This year sees the 70th anniversary of the liberation of the Nazi concentration/death camps and the complicity of the German population in their existence is still hotly debated by historians. Nobody would dispute that the members of the Nazi Party were complicit in these terrible crimes but what of those who voted for them originally and can those who did nothing to oppose the Nazis gaining power be exonerated from some culpability? Merely pointing at Hitler and Himmler and claiming to be ‘just obeying their orders’ provides no moral or political justification for committing inhuman acts. After they came to power there’s no doubting the level of fear that forced many into actions they would never otherwise countenance but there were many who were, to some degree, ideologically sympathetic -- and not just in Germany. Some would shrug or throw their arms in the air saying something like: ‘That’s an extreme example which could never happen again’ or ‘Any attempt to explain the Holocaust would be merely a rationalisation since the magnitude of the crime is incomprehensible’.

In contrast to merely despairing about ’the human condition’ socialists seek to explain Nazi rule in its historical and political context because of its importance in warning us of what can happen during one of capitalism’s inevitable episodes of extreme economic and political instability. This period also has important lessons for us in respect of keeping a close eye on the actions of those who would take advantage of such instability, both of the left and right wing. Above all it teaches us that any level of moral and political complacency towards the activities of our ‘leaders’ can and does lead to disaster - we must accept responsibility for the actions of those who do so in our name unless we oppose them politically.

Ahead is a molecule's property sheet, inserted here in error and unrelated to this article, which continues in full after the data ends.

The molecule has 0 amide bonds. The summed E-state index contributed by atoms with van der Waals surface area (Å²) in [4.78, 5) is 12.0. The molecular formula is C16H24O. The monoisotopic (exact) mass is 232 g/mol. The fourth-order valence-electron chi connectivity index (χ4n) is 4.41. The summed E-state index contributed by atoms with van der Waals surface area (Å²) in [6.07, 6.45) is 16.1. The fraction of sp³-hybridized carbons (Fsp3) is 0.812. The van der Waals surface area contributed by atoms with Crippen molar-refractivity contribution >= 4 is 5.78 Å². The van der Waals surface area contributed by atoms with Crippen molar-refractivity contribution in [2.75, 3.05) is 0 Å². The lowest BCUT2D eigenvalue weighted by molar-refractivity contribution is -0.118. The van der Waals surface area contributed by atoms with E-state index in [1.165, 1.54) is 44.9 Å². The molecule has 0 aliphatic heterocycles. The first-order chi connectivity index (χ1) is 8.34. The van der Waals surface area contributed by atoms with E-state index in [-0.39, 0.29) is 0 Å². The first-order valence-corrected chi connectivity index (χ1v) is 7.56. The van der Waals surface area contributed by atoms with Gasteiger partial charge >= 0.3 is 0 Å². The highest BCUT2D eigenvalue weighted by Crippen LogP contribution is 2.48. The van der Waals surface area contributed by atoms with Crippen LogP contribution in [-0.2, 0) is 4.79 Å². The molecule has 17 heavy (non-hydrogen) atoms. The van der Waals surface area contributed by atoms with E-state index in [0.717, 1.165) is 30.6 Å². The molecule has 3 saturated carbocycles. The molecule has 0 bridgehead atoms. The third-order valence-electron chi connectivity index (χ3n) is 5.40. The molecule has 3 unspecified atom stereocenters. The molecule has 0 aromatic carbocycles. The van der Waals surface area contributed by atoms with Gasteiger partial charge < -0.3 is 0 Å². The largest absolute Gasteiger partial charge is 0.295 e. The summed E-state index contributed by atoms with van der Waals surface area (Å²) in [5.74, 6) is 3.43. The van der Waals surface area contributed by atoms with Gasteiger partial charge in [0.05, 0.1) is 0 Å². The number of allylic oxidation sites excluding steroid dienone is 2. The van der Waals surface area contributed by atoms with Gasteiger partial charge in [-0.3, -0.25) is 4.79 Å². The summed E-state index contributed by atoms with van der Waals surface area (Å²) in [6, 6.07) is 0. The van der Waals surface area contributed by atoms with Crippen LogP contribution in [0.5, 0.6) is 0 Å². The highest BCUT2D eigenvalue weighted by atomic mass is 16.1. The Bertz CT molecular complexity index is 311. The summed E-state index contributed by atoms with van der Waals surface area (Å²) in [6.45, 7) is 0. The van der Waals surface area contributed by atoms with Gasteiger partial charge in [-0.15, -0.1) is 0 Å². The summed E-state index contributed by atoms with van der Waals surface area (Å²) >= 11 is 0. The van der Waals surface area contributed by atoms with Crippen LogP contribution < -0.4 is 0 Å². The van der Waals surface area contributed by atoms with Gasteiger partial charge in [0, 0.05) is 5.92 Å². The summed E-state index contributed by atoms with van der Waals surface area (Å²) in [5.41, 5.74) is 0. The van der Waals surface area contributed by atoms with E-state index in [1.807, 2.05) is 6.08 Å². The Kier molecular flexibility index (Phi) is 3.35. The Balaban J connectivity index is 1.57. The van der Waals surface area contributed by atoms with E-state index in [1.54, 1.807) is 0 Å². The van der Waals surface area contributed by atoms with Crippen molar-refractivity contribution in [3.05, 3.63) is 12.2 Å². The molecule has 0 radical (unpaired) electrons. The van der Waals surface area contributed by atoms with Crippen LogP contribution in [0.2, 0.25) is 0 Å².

It has long been recognised that people acting in a group can behave differently than they would as individuals. Lynch mobs and football hooligans are classic examples of this type of tribal behaviour. Nation states rely on this psychology in times of war as the individuals who compose their armies would never ‘cold-bloodedly’ murder another human being in their everyday lives. Of course all kinds of political conditioning are needed for this to happen but perhaps we can pick out one that might help explain the seemingly complacent attitude that many exhibit when nations murder in their name. Because of the numbers involved - sometimes millions when nations are at war – there is a kind of dilution of moral responsibility. Someone who would suffer great guilt if their actions or inactions were to cause a family member, friend or neighbour an injury (let alone their death) does not feel the same level of responsibility for the deaths and injuries that occur in a war that they supported (or did not oppose).